My Delaware injured her comb!!!

Discussion in 'Emergencies / Diseases / Injuries and Cures' started by Delaware Cuties, Jul 26, 2016.

  1. Delaware Cuties

    Delaware Cuties New Egg

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    Mar 22, 2016
    Tacoma, WA
    2 days ago I was letting my chickens out of their run. All of them left, but one stayed behind. She couldn't figure out how to get out and panicked. In the panic she tore part of her comb. It wasn't enough for me to trim it, but it was bleeding enough that I didn't want to let her be with the other chickens as I've heard the taste of blood makes them "savages". I separated her from the rest of the chickens. She is in a rabbit cage with plenty of food and water, and I've been treating her comb with some medicated chicken spray I got at the farm store. It's healing nicely and she is eatting and drinking well, but now I'm wondering if 2 days is long enough of a healing period. It's scabbed over and doesn't seem to bother her, but I don't want to re introduce her to her sisters too early and they re open the wound. Please help. Im a first time chicken mother and am not sure how long is long enough of a healing period in this situation.
     
    Last edited: Jul 26, 2016
  2. Wyorp Rock

    Wyorp Rock Overrun With Chickens Premium Member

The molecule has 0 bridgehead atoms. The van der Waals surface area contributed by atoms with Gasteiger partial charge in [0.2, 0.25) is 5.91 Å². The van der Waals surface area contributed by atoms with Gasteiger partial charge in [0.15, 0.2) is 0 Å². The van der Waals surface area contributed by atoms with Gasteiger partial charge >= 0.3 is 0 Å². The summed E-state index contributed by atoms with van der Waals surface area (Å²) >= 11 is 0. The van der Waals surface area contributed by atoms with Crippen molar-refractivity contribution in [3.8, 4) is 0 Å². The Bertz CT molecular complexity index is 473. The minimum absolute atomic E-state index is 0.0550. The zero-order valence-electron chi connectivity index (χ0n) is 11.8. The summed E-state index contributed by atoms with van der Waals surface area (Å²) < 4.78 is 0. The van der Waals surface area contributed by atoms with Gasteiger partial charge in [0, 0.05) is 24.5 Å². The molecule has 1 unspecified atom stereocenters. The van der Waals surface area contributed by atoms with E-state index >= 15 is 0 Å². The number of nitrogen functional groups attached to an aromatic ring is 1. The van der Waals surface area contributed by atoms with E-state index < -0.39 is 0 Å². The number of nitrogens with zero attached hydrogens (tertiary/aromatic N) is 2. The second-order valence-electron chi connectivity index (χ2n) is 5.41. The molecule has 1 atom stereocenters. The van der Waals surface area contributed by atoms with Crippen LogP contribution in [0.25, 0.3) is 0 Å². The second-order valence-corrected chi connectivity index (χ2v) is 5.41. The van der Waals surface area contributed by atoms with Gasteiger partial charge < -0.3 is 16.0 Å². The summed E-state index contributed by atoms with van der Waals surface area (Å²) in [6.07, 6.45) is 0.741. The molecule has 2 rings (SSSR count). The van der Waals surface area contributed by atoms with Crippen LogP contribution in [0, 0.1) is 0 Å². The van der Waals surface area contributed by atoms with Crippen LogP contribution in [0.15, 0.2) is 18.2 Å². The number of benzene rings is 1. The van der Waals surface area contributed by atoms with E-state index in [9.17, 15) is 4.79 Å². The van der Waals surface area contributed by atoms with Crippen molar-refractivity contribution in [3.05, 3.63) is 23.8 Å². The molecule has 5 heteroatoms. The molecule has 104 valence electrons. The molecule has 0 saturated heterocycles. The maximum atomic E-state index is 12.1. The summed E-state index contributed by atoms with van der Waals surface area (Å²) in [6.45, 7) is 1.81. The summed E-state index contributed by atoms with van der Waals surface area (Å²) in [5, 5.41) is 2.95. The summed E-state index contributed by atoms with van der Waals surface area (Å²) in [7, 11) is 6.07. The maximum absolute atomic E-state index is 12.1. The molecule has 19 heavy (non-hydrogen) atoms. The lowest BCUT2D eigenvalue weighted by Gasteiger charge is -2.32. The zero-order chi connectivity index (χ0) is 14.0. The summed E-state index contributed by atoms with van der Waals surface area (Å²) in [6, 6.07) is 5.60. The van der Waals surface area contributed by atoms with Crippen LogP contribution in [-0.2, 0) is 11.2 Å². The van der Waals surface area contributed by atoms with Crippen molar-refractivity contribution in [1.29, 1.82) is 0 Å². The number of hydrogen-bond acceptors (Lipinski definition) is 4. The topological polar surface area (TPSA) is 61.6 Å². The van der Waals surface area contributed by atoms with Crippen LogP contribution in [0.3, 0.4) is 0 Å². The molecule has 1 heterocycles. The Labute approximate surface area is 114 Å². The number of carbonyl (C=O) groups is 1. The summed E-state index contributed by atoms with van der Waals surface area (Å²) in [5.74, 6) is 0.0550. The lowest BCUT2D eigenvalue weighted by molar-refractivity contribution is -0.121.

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    Sep 20, 2015
    Southern N.C. Mountains
    Any photos?

    Can you cage her in the run with the other chickens? This will help with reintegrating her - if she is separated from them too long (without them all seeing each other) you may have problems with her going back into the flock.

    You may want to at least give her "supervised" visits to see if anyone notices the injury. They will most likely give her a few pecks-sort of like scolding her for being gone, so be prepared for that, as long as no one is intentionally going for the wound or drawing blood, then you can decide from there whether she's ready to be back fully with the flock or if she needs to be caged separately but where she can be seen. Some people have success with using something like Blu Kote to "hide" the wound. Barring any infection, combs heal fairly well with no problems.
     

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